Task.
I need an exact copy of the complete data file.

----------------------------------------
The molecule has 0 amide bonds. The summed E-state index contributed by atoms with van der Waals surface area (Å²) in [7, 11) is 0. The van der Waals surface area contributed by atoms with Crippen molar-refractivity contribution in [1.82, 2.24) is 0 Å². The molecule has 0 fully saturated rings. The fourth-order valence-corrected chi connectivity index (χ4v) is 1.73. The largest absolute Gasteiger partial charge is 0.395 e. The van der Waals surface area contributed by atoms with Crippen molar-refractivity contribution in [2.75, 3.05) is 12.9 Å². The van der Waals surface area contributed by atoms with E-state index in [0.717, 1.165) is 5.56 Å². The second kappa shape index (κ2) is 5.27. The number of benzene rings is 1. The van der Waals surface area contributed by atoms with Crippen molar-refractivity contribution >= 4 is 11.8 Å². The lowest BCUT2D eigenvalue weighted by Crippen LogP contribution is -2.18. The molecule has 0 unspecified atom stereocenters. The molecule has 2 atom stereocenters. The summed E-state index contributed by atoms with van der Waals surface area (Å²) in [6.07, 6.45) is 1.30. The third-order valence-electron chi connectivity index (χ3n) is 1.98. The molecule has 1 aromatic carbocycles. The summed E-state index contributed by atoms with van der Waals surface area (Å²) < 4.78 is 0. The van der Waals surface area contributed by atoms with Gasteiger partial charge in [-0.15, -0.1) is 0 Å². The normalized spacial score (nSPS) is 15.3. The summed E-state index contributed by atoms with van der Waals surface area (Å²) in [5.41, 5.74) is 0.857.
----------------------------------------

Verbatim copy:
The molecule has 0 amide bonds. The summed E-state index contributed by atoms with van der Waals surface area (Å²) in [7, 11) is 0. The van der Waals surface area contributed by atoms with Crippen molar-refractivity contribution in [1.82, 2.24) is 0 Å². The molecule has 0 fully saturated rings. The fourth-order valence-corrected chi connectivity index (χ4v) is 1.73. The largest absolute Gasteiger partial charge is 0.395 e. The van der Waals surface area contributed by atoms with Crippen molar-refractivity contribution in [2.75, 3.05) is 12.9 Å². The van der Waals surface area contributed by atoms with E-state index in [0.717, 1.165) is 5.56 Å². The second kappa shape index (κ2) is 5.27. The number of benzene rings is 1. The van der Waals surface area contributed by atoms with Crippen molar-refractivity contribution >= 4 is 11.8 Å². The lowest BCUT2D eigenvalue weighted by Crippen LogP contribution is -2.18. The molecule has 0 unspecified atom stereocenters. The molecule has 2 atom stereocenters. The summed E-state index contributed by atoms with van der Waals surface area (Å²) in [6.07, 6.45) is 1.30. The third-order valence-electron chi connectivity index (χ3n) is 1.98. The molecule has 1 aromatic carbocycles. The summed E-state index contributed by atoms with van der Waals surface area (Å²) < 4.78 is 0. The van der Waals surface area contributed by atoms with Gasteiger partial charge in [-0.15, -0.1) is 0 Å². The normalized spacial score (nSPS) is 15.3. The summed E-state index contributed by atoms with van der Waals surface area (Å²) in [5.41, 5.74) is 0.857.